Right Plant, Right Pot

We have officially reached the season of cooler weather (well, cooler weather for Florida, that is).  It also means there’s cooler things to plant, and we begin to see some of our favorite northern vegetables migrate down to Florida for the holidays. If you want to grow vegetables and harvest your own food, but don’t have the space, then look no further, because potted plants are here. 

Potted plants, or more commonly referred to as container gardening, is an effective way to grow sizable amounts of produce with less work and space. For example, in one square foot you can grow a tomato plant, a head of cabbage, 4 heads of lettuce, 9 plants of bush beans, 9 radishes, 4 strawberry plants, an array of herbs, and the list goes on and on. So don’t toss that old 5-gallon bucket, it may just be able to provide a sizable harvest this season. 

It doesn’t have to stop at a bucket; there are many different pots of shapes and sizes that can suit your garden style. Are all pots made equal? No. Are all pots perfect for all types of plants? Also no. You’ll need to know three major factors when picking a good pot: how your pot functions, how your plant functions, and how you function.  

When picking your pot, check to see what it’s made of. Will it break down in the sun, is it flimsy, and is the quality good enough that you won’t have to replace it shortly after. Material is somewhat important to picking a pot. However, drainage is often the most important factor. How well does your pot release the water that drains through the soil? 

Many plants you’ll grow (but not all) will not like to have “wet feet,” which means their roots sitting in stagnant water. This is often because fungal issues can occur when roots sit in the water for too long, and water can also suffocate roots. At Extension, we use nursery pots; they’re cheap, small, and drain very well. I often suggest nursery pots to those starting out because they are not a massive investment and come in various sizes.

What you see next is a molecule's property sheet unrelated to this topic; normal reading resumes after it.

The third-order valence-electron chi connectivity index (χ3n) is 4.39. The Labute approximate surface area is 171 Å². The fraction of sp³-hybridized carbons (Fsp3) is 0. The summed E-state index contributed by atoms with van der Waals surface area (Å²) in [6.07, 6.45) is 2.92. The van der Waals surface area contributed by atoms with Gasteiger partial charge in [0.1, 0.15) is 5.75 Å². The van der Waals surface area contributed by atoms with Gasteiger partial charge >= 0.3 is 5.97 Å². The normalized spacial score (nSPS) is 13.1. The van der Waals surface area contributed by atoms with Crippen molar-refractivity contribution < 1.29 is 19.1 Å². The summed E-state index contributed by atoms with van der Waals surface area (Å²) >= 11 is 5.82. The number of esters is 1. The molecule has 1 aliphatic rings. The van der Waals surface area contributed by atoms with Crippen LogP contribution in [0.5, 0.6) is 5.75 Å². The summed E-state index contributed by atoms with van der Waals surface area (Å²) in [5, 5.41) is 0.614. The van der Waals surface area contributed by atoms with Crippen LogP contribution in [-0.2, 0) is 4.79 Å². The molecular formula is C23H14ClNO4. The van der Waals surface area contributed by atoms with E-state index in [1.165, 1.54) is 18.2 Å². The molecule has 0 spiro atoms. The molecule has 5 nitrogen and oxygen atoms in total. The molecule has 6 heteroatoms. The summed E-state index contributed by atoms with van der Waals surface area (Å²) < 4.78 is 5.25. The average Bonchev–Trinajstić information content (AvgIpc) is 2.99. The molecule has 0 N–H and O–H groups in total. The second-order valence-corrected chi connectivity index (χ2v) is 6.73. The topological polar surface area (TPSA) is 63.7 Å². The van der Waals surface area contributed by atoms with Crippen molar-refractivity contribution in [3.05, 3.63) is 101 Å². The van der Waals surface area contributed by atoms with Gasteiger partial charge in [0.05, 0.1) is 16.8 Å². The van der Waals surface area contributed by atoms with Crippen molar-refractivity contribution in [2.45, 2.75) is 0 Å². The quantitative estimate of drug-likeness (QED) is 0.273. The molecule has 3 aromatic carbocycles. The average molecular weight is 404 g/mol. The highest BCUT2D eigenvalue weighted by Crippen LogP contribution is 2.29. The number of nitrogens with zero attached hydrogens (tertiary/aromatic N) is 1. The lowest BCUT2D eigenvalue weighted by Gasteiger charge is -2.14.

A 4 inch nursery pot has holes at the base for adequate drainage.

Once you’ve looked over your pot selection, it’s important to then know what you’re trying to plant. 

Plants have different root depths and widths. Don’t know how many plants you can put in one pot? You can use our Florida Vegetable Gardening Guide (https://edis.ifas.ufl.edu/pdf/VH/VH021/VH021-Dk6jmncj9h.pdf). There is a table on page 6 that explains the number of each plant that fits within 10 square feet. Once you know the number of plants per square foot you can compare it to the number of square feet your pot’s surface is.  

When planting root crops, such as beets, carrots, or potatoes, look for the approximate depth the plant will need to grow based on the cultivar you purchased. If you need help with plant spacing or root depth, always feel free to reach out to UF/IFAS Extension and we can certainly help. 

Finally, after you’ve selected the right plant and the right pot, there is one last important consideration: weight.  

There is a large selection of beautiful pots and containers that are perfect for holding many types of plants. However, ask yourself, if you need to move this pot, will you be able to lift it on your own or will you need a forklift?  

If you want heavy pots, go for it, but consider it first. The University of Delaware states that just one cubic foot of soil heavily saturated with water can way up to 100 pounds. In some cases, many movable pots can triumph over a few large, immovable pots. 

Overall, there are many factors to consider when picking out the right pot for the right place. However, pot function, plant function, and lifting are three that we consistently consider when selecting the right pot to plant in at Extension.


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Posted: December 6, 2022

Category: Florida-Friendly Landscaping, Fruits & Vegetables, Horticulture, Lawn, UF/IFAS Extension, UF/IFAS Extension
Tags: Container Gardening, Residential Horticulture, Urban Horticulture, Vegetable Garden

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